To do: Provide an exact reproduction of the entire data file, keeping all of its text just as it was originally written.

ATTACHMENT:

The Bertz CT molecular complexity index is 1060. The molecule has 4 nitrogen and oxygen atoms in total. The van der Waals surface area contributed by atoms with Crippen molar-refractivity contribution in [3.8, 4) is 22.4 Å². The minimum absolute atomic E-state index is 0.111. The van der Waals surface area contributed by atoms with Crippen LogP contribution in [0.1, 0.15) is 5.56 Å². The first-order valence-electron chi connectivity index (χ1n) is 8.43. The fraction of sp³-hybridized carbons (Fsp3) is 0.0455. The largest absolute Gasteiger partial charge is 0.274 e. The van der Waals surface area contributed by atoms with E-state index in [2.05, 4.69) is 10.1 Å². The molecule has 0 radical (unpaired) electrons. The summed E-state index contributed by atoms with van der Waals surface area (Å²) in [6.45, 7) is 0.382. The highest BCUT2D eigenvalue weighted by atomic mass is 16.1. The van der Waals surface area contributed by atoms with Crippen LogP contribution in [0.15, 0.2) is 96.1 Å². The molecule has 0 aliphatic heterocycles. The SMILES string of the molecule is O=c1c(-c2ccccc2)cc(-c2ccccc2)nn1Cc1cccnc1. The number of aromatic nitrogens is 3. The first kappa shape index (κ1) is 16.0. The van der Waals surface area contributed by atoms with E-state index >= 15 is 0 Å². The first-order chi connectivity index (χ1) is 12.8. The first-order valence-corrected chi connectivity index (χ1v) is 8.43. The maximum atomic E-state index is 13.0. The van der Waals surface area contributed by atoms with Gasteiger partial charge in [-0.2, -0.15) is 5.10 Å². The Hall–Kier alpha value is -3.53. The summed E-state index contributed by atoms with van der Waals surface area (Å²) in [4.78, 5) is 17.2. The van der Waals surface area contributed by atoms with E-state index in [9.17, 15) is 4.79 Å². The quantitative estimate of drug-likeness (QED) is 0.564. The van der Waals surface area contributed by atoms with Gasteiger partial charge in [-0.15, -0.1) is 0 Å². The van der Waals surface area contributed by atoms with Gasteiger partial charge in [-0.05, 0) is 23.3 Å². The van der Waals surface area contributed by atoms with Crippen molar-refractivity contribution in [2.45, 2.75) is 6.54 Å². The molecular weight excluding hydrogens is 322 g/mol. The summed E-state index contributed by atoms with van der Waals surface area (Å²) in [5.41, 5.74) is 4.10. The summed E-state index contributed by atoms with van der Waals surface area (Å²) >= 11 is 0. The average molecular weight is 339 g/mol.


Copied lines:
The Bertz CT molecular complexity index is 1060. The molecule has 4 nitrogen and oxygen atoms in total. The van der Waals surface area contributed by atoms with Crippen molar-refractivity contribution in [3.8, 4) is 22.4 Å². The minimum absolute atomic E-state index is 0.111. The van der Waals surface area contributed by atoms with Crippen LogP contribution in [0.1, 0.15) is 5.56 Å². The first-order valence-electron chi connectivity index (χ1n) is 8.43. The fraction of sp³-hybridized carbons (Fsp3) is 0.0455. The largest absolute Gasteiger partial charge is 0.274 e. The van der Waals surface area contributed by atoms with E-state index in [2.05, 4.69) is 10.1 Å². The molecule has 0 radical (unpaired) electrons. The summed E-state index contributed by atoms with van der Waals surface area (Å²) in [6.45, 7) is 0.382. The highest BCUT2D eigenvalue weighted by atomic mass is 16.1. The van der Waals surface area contributed by atoms with Crippen LogP contribution in [0.15, 0.2) is 96.1 Å². The molecule has 0 aliphatic heterocycles. The SMILES string of the molecule is O=c1c(-c2ccccc2)cc(-c2ccccc2)nn1Cc1cccnc1. The number of aromatic nitrogens is 3. The first kappa shape index (κ1) is 16.0. The van der Waals surface area contributed by atoms with E-state index >= 15 is 0 Å². The first-order chi connectivity index (χ1) is 12.8. The first-order valence-corrected chi connectivity index (χ1v) is 8.43. The maximum atomic E-state index is 13.0. The van der Waals surface area contributed by atoms with Gasteiger partial charge in [-0.2, -0.15) is 5.10 Å². The Hall–Kier alpha value is -3.53. The summed E-state index contributed by atoms with van der Waals surface area (Å²) in [4.78, 5) is 17.2. The van der Waals surface area contributed by atoms with E-state index in [9.17, 15) is 4.79 Å². The quantitative estimate of drug-likeness (QED) is 0.564. The van der Waals surface area contributed by atoms with Gasteiger partial charge in [-0.15, -0.1) is 0 Å². The van der Waals surface area contributed by atoms with Gasteiger partial charge in [-0.05, 0) is 23.3 Å². The van der Waals surface area contributed by atoms with Crippen molar-refractivity contribution in [2.45, 2.75) is 6.54 Å². The molecular weight excluding hydrogens is 322 g/mol. The summed E-state index contributed by atoms with van der Waals surface area (Å²) in [5.41, 5.74) is 4.10. The summed E-state index contributed by atoms with van der Waals surface area (Å²) >= 11 is 0. The average molecular weight is 339 g/mol.